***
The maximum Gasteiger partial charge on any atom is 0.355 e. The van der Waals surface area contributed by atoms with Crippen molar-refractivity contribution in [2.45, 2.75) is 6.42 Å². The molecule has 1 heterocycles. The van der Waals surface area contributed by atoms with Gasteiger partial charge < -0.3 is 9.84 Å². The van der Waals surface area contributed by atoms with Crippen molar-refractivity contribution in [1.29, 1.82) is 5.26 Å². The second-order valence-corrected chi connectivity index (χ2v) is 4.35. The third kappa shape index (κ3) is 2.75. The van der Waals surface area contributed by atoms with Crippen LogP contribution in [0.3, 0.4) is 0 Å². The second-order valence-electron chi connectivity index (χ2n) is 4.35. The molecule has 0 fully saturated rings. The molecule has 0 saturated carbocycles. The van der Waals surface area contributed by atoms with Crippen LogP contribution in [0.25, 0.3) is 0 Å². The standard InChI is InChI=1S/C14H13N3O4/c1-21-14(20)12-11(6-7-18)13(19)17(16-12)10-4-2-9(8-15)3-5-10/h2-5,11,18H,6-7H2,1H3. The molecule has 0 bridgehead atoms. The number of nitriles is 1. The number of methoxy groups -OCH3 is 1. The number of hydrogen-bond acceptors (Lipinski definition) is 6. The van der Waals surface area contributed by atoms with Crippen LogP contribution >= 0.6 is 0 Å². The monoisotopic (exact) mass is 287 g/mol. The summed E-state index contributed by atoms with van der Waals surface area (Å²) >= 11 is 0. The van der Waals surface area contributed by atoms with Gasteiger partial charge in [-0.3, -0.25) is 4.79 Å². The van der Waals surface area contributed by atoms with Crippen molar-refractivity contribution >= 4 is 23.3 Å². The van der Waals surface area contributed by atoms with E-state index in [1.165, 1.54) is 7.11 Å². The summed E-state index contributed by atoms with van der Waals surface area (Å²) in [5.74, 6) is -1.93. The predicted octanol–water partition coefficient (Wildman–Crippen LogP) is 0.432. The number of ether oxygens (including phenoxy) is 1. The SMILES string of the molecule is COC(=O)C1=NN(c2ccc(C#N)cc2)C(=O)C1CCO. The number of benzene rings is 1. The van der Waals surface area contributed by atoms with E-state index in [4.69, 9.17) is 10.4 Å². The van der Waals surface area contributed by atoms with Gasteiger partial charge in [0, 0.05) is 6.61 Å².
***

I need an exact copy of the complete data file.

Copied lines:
The maximum Gasteiger partial charge on any atom is 0.355 e. The van der Waals surface area contributed by atoms with Crippen molar-refractivity contribution in [2.45, 2.75) is 6.42 Å². The molecule has 1 heterocycles. The van der Waals surface area contributed by atoms with Gasteiger partial charge < -0.3 is 9.84 Å². The van der Waals surface area contributed by atoms with Crippen molar-refractivity contribution in [1.29, 1.82) is 5.26 Å². The second-order valence-corrected chi connectivity index (χ2v) is 4.35. The third kappa shape index (κ3) is 2.75. The van der Waals surface area contributed by atoms with Crippen LogP contribution in [0.3, 0.4) is 0 Å². The second-order valence-electron chi connectivity index (χ2n) is 4.35. The molecule has 0 fully saturated rings. The molecule has 0 saturated carbocycles. The van der Waals surface area contributed by atoms with Crippen LogP contribution in [0.25, 0.3) is 0 Å². The standard InChI is InChI=1S/C14H13N3O4/c1-21-14(20)12-11(6-7-18)13(19)17(16-12)10-4-2-9(8-15)3-5-10/h2-5,11,18H,6-7H2,1H3. The molecule has 0 bridgehead atoms. The number of nitriles is 1. The number of methoxy groups -OCH3 is 1. The number of hydrogen-bond acceptors (Lipinski definition) is 6. The van der Waals surface area contributed by atoms with Crippen LogP contribution >= 0.6 is 0 Å². The monoisotopic (exact) mass is 287 g/mol. The summed E-state index contributed by atoms with van der Waals surface area (Å²) >= 11 is 0. The van der Waals surface area contributed by atoms with Gasteiger partial charge in [-0.3, -0.25) is 4.79 Å². The van der Waals surface area contributed by atoms with Crippen molar-refractivity contribution >= 4 is 23.3 Å². The van der Waals surface area contributed by atoms with E-state index in [1.165, 1.54) is 7.11 Å². The summed E-state index contributed by atoms with van der Waals surface area (Å²) in [5.74, 6) is -1.93. The predicted octanol–water partition coefficient (Wildman–Crippen LogP) is 0.432. The number of ether oxygens (including phenoxy) is 1. The SMILES string of the molecule is COC(=O)C1=NN(c2ccc(C#N)cc2)C(=O)C1CCO. The number of benzene rings is 1. The van der Waals surface area contributed by atoms with E-state index in [4.69, 9.17) is 10.4 Å². The van der Waals surface area contributed by atoms with Gasteiger partial charge in [0, 0.05) is 6.61 Å².